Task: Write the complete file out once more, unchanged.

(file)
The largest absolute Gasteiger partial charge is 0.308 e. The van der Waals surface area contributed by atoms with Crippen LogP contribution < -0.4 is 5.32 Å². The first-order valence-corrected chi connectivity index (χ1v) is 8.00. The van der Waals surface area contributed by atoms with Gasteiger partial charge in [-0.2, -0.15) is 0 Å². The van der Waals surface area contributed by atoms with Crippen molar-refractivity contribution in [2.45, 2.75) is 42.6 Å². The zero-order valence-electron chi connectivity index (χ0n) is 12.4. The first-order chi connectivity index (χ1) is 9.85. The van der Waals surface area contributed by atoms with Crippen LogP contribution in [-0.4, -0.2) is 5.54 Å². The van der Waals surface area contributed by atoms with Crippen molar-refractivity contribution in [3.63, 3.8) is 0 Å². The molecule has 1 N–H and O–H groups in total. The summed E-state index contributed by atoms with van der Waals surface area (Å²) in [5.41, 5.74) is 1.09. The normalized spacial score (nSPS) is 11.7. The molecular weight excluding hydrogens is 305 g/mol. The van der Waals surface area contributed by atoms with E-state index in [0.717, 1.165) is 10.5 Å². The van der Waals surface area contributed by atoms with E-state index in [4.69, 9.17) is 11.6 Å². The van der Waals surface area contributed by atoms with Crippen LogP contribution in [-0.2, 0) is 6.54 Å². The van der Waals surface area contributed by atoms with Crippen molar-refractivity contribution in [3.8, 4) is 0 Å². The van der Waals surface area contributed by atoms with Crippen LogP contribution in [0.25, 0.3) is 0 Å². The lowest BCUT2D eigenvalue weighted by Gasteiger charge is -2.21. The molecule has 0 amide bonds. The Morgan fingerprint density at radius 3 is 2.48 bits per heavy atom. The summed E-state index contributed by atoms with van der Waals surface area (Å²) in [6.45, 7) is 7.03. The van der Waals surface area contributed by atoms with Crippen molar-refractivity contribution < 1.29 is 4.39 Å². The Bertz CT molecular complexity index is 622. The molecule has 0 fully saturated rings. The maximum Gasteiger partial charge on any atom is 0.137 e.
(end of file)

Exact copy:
The largest absolute Gasteiger partial charge is 0.308 e. The van der Waals surface area contributed by atoms with Crippen LogP contribution < -0.4 is 5.32 Å². The first-order valence-corrected chi connectivity index (χ1v) is 8.00. The van der Waals surface area contributed by atoms with Gasteiger partial charge in [-0.2, -0.15) is 0 Å². The van der Waals surface area contributed by atoms with Crippen molar-refractivity contribution in [2.45, 2.75) is 42.6 Å². The zero-order valence-electron chi connectivity index (χ0n) is 12.4. The first-order chi connectivity index (χ1) is 9.85. The van der Waals surface area contributed by atoms with Crippen LogP contribution in [-0.4, -0.2) is 5.54 Å². The van der Waals surface area contributed by atoms with Crippen molar-refractivity contribution in [3.63, 3.8) is 0 Å². The molecule has 1 N–H and O–H groups in total. The summed E-state index contributed by atoms with van der Waals surface area (Å²) in [5.41, 5.74) is 1.09. The normalized spacial score (nSPS) is 11.7. The molecular weight excluding hydrogens is 305 g/mol. The van der Waals surface area contributed by atoms with E-state index in [0.717, 1.165) is 10.5 Å². The van der Waals surface area contributed by atoms with E-state index in [4.69, 9.17) is 11.6 Å². The van der Waals surface area contributed by atoms with Crippen LogP contribution in [-0.2, 0) is 6.54 Å². The van der Waals surface area contributed by atoms with Crippen molar-refractivity contribution in [3.8, 4) is 0 Å². The van der Waals surface area contributed by atoms with Crippen LogP contribution in [0.25, 0.3) is 0 Å². The lowest BCUT2D eigenvalue weighted by Gasteiger charge is -2.21. The molecule has 0 amide bonds. The Morgan fingerprint density at radius 3 is 2.48 bits per heavy atom. The summed E-state index contributed by atoms with van der Waals surface area (Å²) in [6.45, 7) is 7.03. The van der Waals surface area contributed by atoms with Crippen molar-refractivity contribution < 1.29 is 4.39 Å². The Bertz CT molecular complexity index is 622. The molecule has 0 fully saturated rings. The maximum Gasteiger partial charge on any atom is 0.137 e.